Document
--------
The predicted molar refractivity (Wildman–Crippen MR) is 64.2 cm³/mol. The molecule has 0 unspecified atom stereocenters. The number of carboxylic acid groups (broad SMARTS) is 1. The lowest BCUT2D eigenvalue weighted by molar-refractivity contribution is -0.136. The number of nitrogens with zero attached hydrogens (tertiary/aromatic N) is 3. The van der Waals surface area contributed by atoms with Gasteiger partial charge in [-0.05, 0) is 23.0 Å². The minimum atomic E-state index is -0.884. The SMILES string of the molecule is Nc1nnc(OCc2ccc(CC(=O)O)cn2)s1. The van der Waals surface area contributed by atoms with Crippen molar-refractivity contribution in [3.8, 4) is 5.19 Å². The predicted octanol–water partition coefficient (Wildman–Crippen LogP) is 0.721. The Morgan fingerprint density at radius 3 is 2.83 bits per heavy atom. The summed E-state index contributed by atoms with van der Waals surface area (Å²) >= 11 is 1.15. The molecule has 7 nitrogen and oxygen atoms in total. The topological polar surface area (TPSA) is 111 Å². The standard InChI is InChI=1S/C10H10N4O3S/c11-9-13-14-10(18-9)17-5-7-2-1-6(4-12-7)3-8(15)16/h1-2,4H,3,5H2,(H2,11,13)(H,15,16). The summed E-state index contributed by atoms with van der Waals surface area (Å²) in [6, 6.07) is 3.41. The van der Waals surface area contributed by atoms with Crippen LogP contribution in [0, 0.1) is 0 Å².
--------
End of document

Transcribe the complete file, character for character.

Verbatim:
The predicted molar refractivity (Wildman–Crippen MR) is 64.2 cm³/mol. The molecule has 0 unspecified atom stereocenters. The number of carboxylic acid groups (broad SMARTS) is 1. The lowest BCUT2D eigenvalue weighted by molar-refractivity contribution is -0.136. The number of nitrogens with zero attached hydrogens (tertiary/aromatic N) is 3. The van der Waals surface area contributed by atoms with Gasteiger partial charge in [-0.05, 0) is 23.0 Å². The minimum atomic E-state index is -0.884. The SMILES string of the molecule is Nc1nnc(OCc2ccc(CC(=O)O)cn2)s1. The van der Waals surface area contributed by atoms with Crippen molar-refractivity contribution in [3.8, 4) is 5.19 Å². The predicted octanol–water partition coefficient (Wildman–Crippen LogP) is 0.721. The Morgan fingerprint density at radius 3 is 2.83 bits per heavy atom. The summed E-state index contributed by atoms with van der Waals surface area (Å²) >= 11 is 1.15. The molecule has 7 nitrogen and oxygen atoms in total. The topological polar surface area (TPSA) is 111 Å². The standard InChI is InChI=1S/C10H10N4O3S/c11-9-13-14-10(18-9)17-5-7-2-1-6(4-12-7)3-8(15)16/h1-2,4H,3,5H2,(H2,11,13)(H,15,16). The summed E-state index contributed by atoms with van der Waals surface area (Å²) in [6, 6.07) is 3.41. The van der Waals surface area contributed by atoms with Crippen LogP contribution in [0, 0.1) is 0 Å².